A British lesbian has finally won a court battle against Hong Kong’s immigration department to work and live in the city with her partner.
The landmark decision is history in the making, and is a first for same-sex couples in the relatively conservative country. While same-sex activity is legal, LGBTQ people in Hong Kong may face legal challenges not experienced by non-LGBT residents.
The British woman – known only as QT – faced this exact struggle after her partner landed a job in Hong Kong back in 2011, where she was denied a visa and forced to stay on as a visitor without the right to work.
However, after years of battling their court system, QT finally won the right to live in the city when the Court of Final Appeal claimed it was “counter-productive” to not extend depend work rights to same-sex couples.
The court also claimed that visas are granted “because he or she has the talent or skills deemed needed or desirable. Such a person could be straight or gay”.
After the ruling, QT said in a statement: ‘Today’s ruling by the Court of Final Appeal affirms what millions of us in this wonderful and vibrant city know to be true, that discrimination based on sexual orientation is offensive and demeaning.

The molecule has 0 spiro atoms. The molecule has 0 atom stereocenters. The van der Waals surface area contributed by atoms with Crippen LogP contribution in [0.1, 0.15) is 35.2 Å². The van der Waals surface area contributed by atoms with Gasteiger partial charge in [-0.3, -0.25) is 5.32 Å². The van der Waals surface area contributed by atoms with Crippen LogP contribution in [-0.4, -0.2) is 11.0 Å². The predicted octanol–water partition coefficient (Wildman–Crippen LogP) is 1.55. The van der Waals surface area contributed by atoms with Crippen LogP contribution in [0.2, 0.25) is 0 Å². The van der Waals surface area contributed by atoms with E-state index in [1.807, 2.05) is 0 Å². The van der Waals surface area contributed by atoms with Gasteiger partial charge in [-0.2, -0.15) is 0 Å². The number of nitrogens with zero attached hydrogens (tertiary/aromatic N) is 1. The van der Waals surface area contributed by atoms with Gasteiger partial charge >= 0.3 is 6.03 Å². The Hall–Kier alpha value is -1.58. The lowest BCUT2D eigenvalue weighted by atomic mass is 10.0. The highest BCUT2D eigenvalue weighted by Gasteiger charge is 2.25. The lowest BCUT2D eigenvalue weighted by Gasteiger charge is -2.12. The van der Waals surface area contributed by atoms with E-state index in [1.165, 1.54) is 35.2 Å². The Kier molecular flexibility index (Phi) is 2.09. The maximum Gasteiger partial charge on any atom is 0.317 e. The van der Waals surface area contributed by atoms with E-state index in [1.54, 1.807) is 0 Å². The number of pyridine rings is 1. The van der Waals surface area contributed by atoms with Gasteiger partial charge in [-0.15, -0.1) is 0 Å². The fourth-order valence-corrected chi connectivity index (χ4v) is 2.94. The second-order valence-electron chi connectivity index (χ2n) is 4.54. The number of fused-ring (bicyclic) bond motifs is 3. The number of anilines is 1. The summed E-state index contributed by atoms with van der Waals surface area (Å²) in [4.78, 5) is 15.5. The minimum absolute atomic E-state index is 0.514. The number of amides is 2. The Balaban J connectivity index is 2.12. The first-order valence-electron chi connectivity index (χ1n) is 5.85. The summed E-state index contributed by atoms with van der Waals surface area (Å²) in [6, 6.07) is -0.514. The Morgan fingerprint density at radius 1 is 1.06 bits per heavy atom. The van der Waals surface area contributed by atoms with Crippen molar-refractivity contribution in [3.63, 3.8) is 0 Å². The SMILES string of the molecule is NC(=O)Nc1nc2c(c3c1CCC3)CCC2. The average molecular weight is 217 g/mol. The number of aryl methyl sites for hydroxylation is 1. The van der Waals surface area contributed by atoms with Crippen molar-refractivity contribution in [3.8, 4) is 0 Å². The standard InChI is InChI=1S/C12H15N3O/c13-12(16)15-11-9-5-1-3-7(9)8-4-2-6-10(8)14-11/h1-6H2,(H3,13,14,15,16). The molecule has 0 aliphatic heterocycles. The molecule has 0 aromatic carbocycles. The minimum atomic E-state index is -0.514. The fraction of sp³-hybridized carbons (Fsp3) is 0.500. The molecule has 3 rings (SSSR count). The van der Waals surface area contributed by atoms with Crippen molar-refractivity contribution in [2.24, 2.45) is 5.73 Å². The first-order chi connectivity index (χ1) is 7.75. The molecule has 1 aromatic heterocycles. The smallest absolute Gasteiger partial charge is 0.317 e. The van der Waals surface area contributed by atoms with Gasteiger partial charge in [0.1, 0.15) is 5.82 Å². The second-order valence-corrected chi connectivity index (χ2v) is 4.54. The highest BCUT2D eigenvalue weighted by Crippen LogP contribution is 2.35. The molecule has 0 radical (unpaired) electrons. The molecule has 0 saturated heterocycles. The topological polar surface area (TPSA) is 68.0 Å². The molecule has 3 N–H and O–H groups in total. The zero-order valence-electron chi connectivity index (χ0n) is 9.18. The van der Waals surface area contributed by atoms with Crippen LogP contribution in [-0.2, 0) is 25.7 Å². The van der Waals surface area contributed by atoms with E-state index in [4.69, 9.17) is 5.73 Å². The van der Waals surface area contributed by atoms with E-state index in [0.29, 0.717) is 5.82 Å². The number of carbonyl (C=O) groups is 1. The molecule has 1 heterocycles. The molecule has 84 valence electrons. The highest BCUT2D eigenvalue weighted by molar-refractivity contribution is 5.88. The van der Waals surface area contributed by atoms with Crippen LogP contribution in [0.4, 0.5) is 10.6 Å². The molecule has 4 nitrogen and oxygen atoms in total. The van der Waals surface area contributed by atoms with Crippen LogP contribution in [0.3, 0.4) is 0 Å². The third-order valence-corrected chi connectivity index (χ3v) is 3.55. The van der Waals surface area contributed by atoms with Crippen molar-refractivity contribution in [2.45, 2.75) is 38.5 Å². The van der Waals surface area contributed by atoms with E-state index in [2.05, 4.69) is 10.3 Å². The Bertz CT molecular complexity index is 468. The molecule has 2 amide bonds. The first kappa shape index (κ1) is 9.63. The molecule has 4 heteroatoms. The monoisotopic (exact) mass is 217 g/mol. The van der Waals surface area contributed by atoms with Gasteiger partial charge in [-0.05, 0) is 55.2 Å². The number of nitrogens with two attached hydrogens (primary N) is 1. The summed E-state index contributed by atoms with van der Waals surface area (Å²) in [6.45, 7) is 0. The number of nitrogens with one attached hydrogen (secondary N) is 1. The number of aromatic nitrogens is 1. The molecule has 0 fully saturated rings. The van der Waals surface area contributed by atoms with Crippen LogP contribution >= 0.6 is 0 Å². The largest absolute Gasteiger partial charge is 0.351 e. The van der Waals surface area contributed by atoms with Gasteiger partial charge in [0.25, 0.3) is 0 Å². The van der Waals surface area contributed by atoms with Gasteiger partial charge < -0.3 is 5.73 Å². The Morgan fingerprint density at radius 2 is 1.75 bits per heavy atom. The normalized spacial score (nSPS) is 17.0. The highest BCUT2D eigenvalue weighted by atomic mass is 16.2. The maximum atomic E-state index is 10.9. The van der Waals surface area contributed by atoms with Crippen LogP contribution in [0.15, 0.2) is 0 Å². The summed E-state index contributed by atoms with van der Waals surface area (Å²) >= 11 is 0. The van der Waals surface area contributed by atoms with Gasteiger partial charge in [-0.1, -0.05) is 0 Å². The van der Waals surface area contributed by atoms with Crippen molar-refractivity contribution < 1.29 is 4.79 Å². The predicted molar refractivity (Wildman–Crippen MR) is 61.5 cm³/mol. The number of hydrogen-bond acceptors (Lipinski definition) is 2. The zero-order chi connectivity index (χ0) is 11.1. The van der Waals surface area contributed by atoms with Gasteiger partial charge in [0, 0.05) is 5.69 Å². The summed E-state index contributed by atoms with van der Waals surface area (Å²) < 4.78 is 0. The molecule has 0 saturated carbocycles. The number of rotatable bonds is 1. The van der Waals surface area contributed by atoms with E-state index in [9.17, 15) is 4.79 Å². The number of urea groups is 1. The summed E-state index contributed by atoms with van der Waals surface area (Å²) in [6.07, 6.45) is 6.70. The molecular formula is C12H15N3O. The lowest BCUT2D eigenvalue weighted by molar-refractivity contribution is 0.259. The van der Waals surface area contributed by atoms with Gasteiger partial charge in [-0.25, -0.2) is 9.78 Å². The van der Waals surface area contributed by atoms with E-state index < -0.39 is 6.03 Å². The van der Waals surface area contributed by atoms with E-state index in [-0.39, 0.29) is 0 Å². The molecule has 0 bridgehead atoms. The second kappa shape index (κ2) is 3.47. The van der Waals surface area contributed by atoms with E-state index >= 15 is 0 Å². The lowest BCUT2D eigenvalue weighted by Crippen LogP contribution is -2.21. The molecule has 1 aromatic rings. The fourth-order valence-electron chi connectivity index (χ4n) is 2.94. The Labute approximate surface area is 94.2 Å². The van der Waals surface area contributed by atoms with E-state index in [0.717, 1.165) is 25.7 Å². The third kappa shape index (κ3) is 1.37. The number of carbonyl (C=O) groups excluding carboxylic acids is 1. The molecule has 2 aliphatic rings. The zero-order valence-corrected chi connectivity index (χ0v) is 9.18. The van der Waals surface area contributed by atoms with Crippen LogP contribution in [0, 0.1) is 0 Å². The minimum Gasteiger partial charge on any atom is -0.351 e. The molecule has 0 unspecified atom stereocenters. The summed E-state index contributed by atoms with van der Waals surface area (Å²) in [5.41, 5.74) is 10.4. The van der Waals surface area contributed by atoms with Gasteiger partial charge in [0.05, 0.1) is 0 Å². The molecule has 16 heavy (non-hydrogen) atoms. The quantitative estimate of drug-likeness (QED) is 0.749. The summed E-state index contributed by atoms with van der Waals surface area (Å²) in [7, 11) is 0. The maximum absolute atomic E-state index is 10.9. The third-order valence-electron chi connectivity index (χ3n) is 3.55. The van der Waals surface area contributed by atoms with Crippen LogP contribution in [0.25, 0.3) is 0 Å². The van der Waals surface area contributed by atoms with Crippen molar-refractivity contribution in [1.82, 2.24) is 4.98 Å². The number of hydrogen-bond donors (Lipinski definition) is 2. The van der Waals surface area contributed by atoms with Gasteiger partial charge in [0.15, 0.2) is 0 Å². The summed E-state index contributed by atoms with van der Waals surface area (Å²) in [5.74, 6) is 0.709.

“It offends against Hong Kong’s core values and undermines the rule of law.”
Despite Hong Kong’s lack of right for the LGBTQ community, the city did make history last year by becoming the first Asian city to host the Gay Games.
A new poll has also emerged, which found that support for legalising same-sex marriage in Hong Kong jumped 12% over a four-year-period, as well as overall support for the community.
Seen Yiu-tung, an academic who took part in the study, said: “Our study shows that support for the rights of same-sex couples has grown markedly over a short period.”
The study also found that the there was a huge discrepancy between the law and the opinion of the city’s residents.
“While 69 per cent of Hong Kong people said they favour having a law to protect against sexual orientation discrimination, the government of Hong Kong has yet to enact such legislation,” explained Kelley Loper, director of the HKU’s Centre for Comparative and Public Law.
Hopefully we’ll see a massive increase in LGBTQ rights in Hong Kong following QT’s historic win, and the incredible increase in public opinion tirades the LGBTQ community.